Diving into the sessions on day one of EBAday 2020, defining the direction of travel for digital payments was resoundingly clear: mobile-led convenience.
Initially conflicted at the outset of the ‘Growth of digital payment options’ virtual session, panellists who were at odds over what exactly would drive the tipping point toward digital payments were guided into the discussion by moderator Kate Pohl, managing director, Senior Advisory.
Lee McNabb, payments strategic insights lead at NatWest, believes that transformation within the industry is one constant evolution, while Mahadevan Balakrishnan, consultant, World Bank insists that if digital payments in a given country shows 50% uptake, then that should be interpreted as a true tipping point.
Distinguishing the definition once more, Jan Pilbauer, CEO, Bankserv Africa suggests that while he represents an incumbent, not every financial institution nor jurisdiction can be painted with the same brush, the tipping point toward digital payments has already happened.
“This occurred when the digitisation of economy and human interaction intersected with the introduction of the mobile. Since then everyone, especially incumbents, have been trying to play catch up.”
This, he argues, is because convenience remains the heart and soul of payments digitisation and without recognising the voracious appetite of consumers, incumbents will struggle to balance their need to deliver security and reliability, alongside the need to satisfy their customers’ desires.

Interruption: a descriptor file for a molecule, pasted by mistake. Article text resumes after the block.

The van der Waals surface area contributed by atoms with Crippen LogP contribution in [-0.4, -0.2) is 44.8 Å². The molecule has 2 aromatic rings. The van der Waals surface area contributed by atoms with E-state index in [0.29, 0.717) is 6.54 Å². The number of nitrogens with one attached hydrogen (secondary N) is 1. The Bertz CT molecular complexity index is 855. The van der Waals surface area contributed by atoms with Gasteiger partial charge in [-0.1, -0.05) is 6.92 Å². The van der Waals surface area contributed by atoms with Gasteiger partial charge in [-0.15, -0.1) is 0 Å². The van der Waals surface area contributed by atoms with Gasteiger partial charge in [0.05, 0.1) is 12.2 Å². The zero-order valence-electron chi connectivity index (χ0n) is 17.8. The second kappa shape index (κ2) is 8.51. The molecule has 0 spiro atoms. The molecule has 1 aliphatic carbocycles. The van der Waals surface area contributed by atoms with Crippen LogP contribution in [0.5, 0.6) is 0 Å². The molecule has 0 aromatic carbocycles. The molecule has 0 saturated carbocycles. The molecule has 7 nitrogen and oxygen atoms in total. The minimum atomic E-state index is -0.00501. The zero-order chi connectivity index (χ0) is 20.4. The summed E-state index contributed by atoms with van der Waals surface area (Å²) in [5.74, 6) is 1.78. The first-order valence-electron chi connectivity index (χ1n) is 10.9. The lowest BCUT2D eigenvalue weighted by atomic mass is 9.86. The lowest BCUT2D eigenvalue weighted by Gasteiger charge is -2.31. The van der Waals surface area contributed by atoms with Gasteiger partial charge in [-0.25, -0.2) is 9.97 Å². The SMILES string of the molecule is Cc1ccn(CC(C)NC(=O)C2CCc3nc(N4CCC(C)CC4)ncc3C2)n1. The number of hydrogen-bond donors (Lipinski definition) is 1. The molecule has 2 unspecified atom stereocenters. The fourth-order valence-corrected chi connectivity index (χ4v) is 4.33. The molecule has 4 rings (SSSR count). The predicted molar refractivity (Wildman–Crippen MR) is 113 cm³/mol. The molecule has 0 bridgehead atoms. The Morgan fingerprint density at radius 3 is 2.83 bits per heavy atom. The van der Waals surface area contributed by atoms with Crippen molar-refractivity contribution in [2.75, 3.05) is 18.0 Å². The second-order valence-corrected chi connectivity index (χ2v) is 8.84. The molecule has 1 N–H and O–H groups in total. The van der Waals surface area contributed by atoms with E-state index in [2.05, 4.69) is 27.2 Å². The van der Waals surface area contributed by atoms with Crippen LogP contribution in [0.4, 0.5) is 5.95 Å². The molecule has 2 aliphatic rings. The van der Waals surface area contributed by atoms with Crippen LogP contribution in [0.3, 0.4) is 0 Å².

Raising eyebrows, Pilbauer elaborates: “People say we should never waste a good crisis. We look at the SARS pandemic in China as having created a lot of opportunity for digitalisation of commerce and broad digital payments and we should be thinking about the current pandemic in the same way.”
McNabb agrees, elaborating that what remains globally consistent is that digital payments are evolving in a way that brings payments more seamlessly in line with a customer’s everyday life.
“Mobile has been the trigger, but how can these payments capabilities get closer and more integrated into a customer’s life?”
Adding that almost ‘reading the thoughts’ of the New-Age Generation may be necessary to get this level of proximity, Pilbauer furthers that incumbents simply aren’t delivering the experience of living through these social platforms like WhatsApp or Facebook in the way they expect banks to.
“For instance, when my son is trying to order a cheese pizza it is far less important to him which company or supplier the pizza comes from. We may have our preferences about a particular pizza website or app, but my son just wants cheese pizza, he wants to pay as little as possible and for it to arrive as fast as possible.”
“Imagine that this applies to banking in the future, if you want insurance or a loan, it will be less important what the provider or brand behind the product is (assuming it’s delivered in a secure and reliable way), than the significance the method and ease of service plays for consumers.”
David-Jan Janse, CEO, Surepay, agrees with the argument that where the existing model was loyal to a particular company or bank, the New-Age Generation is loyal only to customer experience and convenience. He furthers that while this new generation wants to carry out transactions over social media platforms, banks should not be trying to re-invent WhatsApp or the like.
"This generation wants their bank to mitigate fraud in order for them to carry out their payments over WhatsApp. This is what will bring new bank loyalty."
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